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CITYMATTERS.LONDON 07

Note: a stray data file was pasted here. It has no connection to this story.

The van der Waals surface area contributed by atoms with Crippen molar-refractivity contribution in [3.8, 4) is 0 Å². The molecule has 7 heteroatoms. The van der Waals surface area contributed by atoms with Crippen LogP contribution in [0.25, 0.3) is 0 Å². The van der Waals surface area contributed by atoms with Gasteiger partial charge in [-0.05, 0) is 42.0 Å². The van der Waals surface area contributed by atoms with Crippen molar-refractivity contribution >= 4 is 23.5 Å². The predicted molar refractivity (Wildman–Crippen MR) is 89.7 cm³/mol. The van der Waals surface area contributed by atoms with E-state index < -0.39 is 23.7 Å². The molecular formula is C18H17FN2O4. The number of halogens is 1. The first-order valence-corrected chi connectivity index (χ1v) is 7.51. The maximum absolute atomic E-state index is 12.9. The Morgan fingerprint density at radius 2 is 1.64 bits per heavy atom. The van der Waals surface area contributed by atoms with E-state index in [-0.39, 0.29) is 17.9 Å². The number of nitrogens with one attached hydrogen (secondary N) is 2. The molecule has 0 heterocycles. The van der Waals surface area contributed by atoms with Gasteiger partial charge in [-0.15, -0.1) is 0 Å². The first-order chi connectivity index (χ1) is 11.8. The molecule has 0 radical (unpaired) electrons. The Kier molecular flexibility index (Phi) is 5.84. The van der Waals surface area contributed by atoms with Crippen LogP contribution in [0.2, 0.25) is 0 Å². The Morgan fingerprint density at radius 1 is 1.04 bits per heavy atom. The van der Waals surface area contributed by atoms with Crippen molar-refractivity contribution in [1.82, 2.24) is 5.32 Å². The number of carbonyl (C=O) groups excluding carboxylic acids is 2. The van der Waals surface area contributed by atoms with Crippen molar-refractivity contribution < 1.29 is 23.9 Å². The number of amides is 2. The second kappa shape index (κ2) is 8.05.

CITYMATTERS.LONDON 07 April - 11 May 2021 | Page 3 NEWS subscribe to our newsletter at citymatters.london City Police Authority Board outlines plans for force to recruit 40% BAME officers Image by Studio Weave and Tom Stuart-Smith Consultation launched on Bank Junction proposals THE City of London Corporation has launched a public consultation on proposed improvements to Bank Junction, scheduled to coincide with the re-opening of the improved Bank station. Transport for London (TfL) has been upgrading and expanding Bank and Monument stations since April 2016, with works scheduled to be complete by late 2022. As part of the All Change at Bank scheme, and in order to cater for the increased passenger capacity within the modernised station, the City Corporation is looking to make a number of changes to improve safety and comfort on streets around station entrances. The proposed All Change at Bank improvements include: •The closure of Threadneedle Street for motor vehicles between Bank Junction and Bartholomew Lane in both directions to create a walking and cycling-only area. •The closure of Queen Victoria Street between Bucklersbury and Bank Junction for motor vehicles, except those vehicles exiting Walbrook in a westbound direction. •Keeping Princes Street open for only buses and cycles northbound, and in addition as a route for servicing to Cornhill in a southbound direction. •Widening pavements around the junction to accommodate the large number of people who walk through the area normally. The design provides space for transformative public realm enhancements including greening and seating. It will also improve street safety, particularly for pedestrians and cyclists in line with the City Corporation’s Transport Strategy. The City Corporation considered dozens of potential options and the proposal now out for consultation was deemed the most practical, while also offering the most substantial benefits for City residents, workers and visitors. Chair of the City’s Planning and Transportation Committee at the City of London Corporation, Alastair Moss, said: “Bank Junction has already undergone transformative change, from a busy and dangerous intersection to a safer and more pleasant environment for all. “This proposal further builds upon those changes to continue the progression toward creating a world-class welcoming heart of the Square Mile, bounded by the iconic Bank of England, Royal Exchange and Mansion House. “By making subtle changes to just a few of the arms of the junction, we will ensure the streets are even safer for pedestrians and cyclists, as well as being able to provide welcome improvements to the public realm in this busy part of the City. We encourage all of those who work, live and visit the City to provide their thoughts on the plan as we look forward to welcoming more people back to the Square Mile as the lockdown restrictions are eased.” •The public consultation on the proposed changes will run for six weeks. Due to Covid-19 restrictions, the consultation will be undertaken digitally, with virtual meetings scheduled for 14 April 12.30pm-1.30pm, 22 April 6.30pm-7.30pm and 28 April 12.30pm-1.30pm. THE City of London Police Authority Board (PAB) has agreed proposals to work with the City of London Police to ensure that the force is representative of the community that it serves. Under the plans, the PAB will challenge the force to recruit at least 40% BAME officers for the remainder of the Home Office uplift programme and to use other recruitment processes to address gender imbalances and ensure representation of all protected characteristics. The Board wants to ensure that in the recruitment of the next City of London Police Commissioner it will apply the Equality Act 2010 when shortlisting candidates, in order to encourage applicants with protected characteristics who are underrepresented to apply. The PAB will urge the force to consider doing the same for all senior appointments with immediate effect. The PAB’s main role is to ensure that the City of London Police runs an effective and efficient service including setting policing priorities for the City as well as its role as National Lead Force for Fraud. It agreed to monitor the force’s Equality and Inclusion Strategy, to ensure that commitment to diversity and inclusion is reflected in its workforce and its community engagement. Chairman of the City of London Police Authority Board, James Thomson, said: “We are committed to building on the positive work that the City of London Police has already undertaken to address issues of inequality and inclusion. “Respect for equality, diversity and human rights is essential in maintaining high levels of public trust and confidence in our officers. “Together we will take meaningful steps to address barriers to equality and to ensure the force is truly representative of the communities it serves.” The PAB also agreed for its elected Members to take part in annual training on equalities and inclusion, and to ensure that the Board is representative of all of the communities it serves. The recommendations were agreed as part of work undertaken by the City Corporation’s Tackling Racism Taskforce, which was set up to June last year to tackle racism in all its forms. Ongoing difficulties All change at Bank

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